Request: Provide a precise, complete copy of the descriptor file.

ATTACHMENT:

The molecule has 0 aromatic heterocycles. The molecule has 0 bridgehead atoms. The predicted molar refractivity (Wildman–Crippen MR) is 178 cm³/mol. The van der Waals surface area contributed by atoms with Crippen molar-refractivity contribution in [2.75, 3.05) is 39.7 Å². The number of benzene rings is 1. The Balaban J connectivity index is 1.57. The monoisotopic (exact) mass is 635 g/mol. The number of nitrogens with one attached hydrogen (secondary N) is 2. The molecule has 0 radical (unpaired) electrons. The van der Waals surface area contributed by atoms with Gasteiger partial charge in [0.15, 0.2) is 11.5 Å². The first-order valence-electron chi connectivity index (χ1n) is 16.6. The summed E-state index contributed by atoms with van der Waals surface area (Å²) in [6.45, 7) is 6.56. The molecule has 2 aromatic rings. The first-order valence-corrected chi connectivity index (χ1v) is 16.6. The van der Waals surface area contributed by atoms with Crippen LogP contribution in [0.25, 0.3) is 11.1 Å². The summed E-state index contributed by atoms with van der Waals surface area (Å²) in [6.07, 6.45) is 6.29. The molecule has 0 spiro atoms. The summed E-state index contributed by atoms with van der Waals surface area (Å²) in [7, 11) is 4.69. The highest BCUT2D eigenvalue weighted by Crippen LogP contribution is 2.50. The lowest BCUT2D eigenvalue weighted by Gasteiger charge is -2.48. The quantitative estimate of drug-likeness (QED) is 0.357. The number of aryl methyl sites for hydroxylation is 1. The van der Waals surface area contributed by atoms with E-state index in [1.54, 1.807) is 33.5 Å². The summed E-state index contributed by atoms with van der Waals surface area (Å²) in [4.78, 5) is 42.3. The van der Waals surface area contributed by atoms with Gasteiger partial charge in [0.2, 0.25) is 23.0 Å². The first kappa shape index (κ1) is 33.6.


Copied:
The molecule has 0 aromatic heterocycles. The molecule has 0 bridgehead atoms. The predicted molar refractivity (Wildman–Crippen MR) is 178 cm³/mol. The van der Waals surface area contributed by atoms with Crippen molar-refractivity contribution in [2.75, 3.05) is 39.7 Å². The number of benzene rings is 1. The Balaban J connectivity index is 1.57. The monoisotopic (exact) mass is 635 g/mol. The number of nitrogens with one attached hydrogen (secondary N) is 2. The molecule has 0 radical (unpaired) electrons. The van der Waals surface area contributed by atoms with Gasteiger partial charge in [0.15, 0.2) is 11.5 Å². The first-order valence-electron chi connectivity index (χ1n) is 16.6. The summed E-state index contributed by atoms with van der Waals surface area (Å²) in [6.45, 7) is 6.56. The molecule has 2 aromatic rings. The first-order valence-corrected chi connectivity index (χ1v) is 16.6. The van der Waals surface area contributed by atoms with Crippen LogP contribution in [0.25, 0.3) is 11.1 Å². The summed E-state index contributed by atoms with van der Waals surface area (Å²) in [6.07, 6.45) is 6.29. The molecule has 0 spiro atoms. The summed E-state index contributed by atoms with van der Waals surface area (Å²) in [7, 11) is 4.69. The highest BCUT2D eigenvalue weighted by Crippen LogP contribution is 2.50. The lowest BCUT2D eigenvalue weighted by Gasteiger charge is -2.48. The quantitative estimate of drug-likeness (QED) is 0.357. The number of aryl methyl sites for hydroxylation is 1. The van der Waals surface area contributed by atoms with E-state index in [1.54, 1.807) is 33.5 Å². The summed E-state index contributed by atoms with van der Waals surface area (Å²) in [4.78, 5) is 42.3. The van der Waals surface area contributed by atoms with Gasteiger partial charge in [0.2, 0.25) is 23.0 Å². The first kappa shape index (κ1) is 33.6.